Healthy living is key to the prevention of age-related bone changes
A discussion of bone health and healthy aging was provided by Julie A. Switzer, MD, for UMRA’s February 2023 Living Well Workshop. She discussed how bones age over time and ways to prevent that aging. Dr. Switzer is nationally and international known for her interest in and research, publications, and presentations on bone health and musculoskeletal care in the older population.
She initiated her discussion with a few apropos lyrics from a song, “When the Bones are Gone, the Rest Doesn’t Matter.” This was followed by an overview of bone aging and how bone fractures affect health, particularly over the age of 60. The common fractures are in the radius bone at the wrist, the vertebral bones of the spine, and the hip. The latter is more common in people over 80 and has a significant impact on quality of life and mortality.
Next, Switzer described normal bone by comparing it to the concrete used by the Romans, rich in lime that fills the cracks that occur, along with water, and aggregate. The composition is similar to human bones, except human bones are alive, and respond and remodel when exposed to external stress such as weight-bearing and resistance exercise. However, the bones start aging after 30 years, increasing over time in both men and women, though greater in the latter at menopause. And when a fracture occurs, the potential for another fracture is increased.
Exercise is essential
The major message Switzer provided is that healthy living is the best approach to the aging process and to the prevention of age-related bone changes including fractures. Her approach to healthy aging includes four parts: exercise, diet, healthy habits, and osteoporosis medications. Of these, she said, exercise is the most important, both weight-bearing and resistance exercise, along with balance training and fall prevention education. Some exercise examples: walking, tennis, team sports, dance, and Tai Chi. When asked which exercise is best, Dr. Switzer responded, “Whatever exercise you like to do.”
A balanced diet includes foods rich in protein, calcium, vitamin D (the sun helps here, too), and some magnesium. Taking osteoporosis medications is essential when indicated. There are a number of effective ones and working with your health provider will determine what works best for you. Healthy habits include not smoking, controlling alcohol intake, and living like residents in the Blue Zones described by Dan Buettner—where moving naturally, feeling a sense of purpose, enjoying social interaction, and downshifting are common denominators.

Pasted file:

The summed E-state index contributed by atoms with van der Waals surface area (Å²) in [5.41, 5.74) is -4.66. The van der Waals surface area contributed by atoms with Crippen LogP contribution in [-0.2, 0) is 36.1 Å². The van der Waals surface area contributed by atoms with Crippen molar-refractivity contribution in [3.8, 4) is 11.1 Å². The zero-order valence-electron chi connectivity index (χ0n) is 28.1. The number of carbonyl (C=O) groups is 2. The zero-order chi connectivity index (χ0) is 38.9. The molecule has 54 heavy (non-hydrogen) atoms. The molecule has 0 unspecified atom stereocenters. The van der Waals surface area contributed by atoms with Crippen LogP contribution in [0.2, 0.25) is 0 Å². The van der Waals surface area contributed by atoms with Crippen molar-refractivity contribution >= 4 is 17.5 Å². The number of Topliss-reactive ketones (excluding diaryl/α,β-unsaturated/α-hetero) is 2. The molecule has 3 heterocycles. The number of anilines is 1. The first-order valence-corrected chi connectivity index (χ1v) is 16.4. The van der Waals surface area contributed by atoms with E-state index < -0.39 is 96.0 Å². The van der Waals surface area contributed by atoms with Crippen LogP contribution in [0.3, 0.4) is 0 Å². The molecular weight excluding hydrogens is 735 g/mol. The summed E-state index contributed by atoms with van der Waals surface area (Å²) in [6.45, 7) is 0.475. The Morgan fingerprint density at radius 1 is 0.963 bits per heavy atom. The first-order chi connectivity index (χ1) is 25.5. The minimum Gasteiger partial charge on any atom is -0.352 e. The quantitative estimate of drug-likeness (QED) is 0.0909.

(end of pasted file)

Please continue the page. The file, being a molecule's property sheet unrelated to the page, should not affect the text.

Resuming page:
This was a well-attended and informative workshop, including an engaging Q&A, with a real expert in the field.
—Frank Cerra, MD, UMRA Program Committee member
Bone health and aging
Tue, February 21 2023, 11am
Julie A. Switzer, MD
Medical director of geriatric orthopedics
TRIA Healthy Aging
Event to be held via Zoom.
Minnesota Top Doctor Julie A. Switzer, MD, is a board-certified orthopedic surgeon with specialization in upper extremity and geriatric orthopedics. She has dedicated the majority of her career to making a substantive difference in the care of older patients. Her topic as the guest speaker for UMRA's Living Well Workshop on Tuesday, February 21, via Zoom will be bone health and aging—a topic of great interest to UMRA members.
She is medical director of geriatric orthopedics for TRIA Healthy Aging and HealthPartners’ Masters Orthopedic Program. In this role, Switzer has spent the majority of her 20-year career dedicated to establishing and leading an interdisciplinary, protocol-driven program focused on enhancing care for older fracture patients in the perioperative period; preventing subsequent fractures in elderly fracture patients; and working with vulnerable populations of elders with musculoskeletal problems. Her work on healthy aging focuses primarily on the comprehensive care of arthritis, the most common chronic musculoskeletal condition of aging.
Switzer currently serves as co-chair for the American Academy for Orthopaedic Surgeons Clinical Practice Guideline Workgroup on Hip Fractures in Elderly Patients; is a founding member and board member of the International Geriatric Fracture Society, presently serving as vice president; is on the board of the Fragility Fracture Network; and is on the steering committee of the American Orthopaedic Association’s Own the Bone program.
She recently retired as an associate professor from the University of Minnesota Department of Orthopedic Surgery.
Go to z.umn.edu/umra-workshop-February-2023 and register now for this Zoom webinar at 11 a.m. on Tuesday, February 21.
—Frank Cerra, UMRA Program Committee
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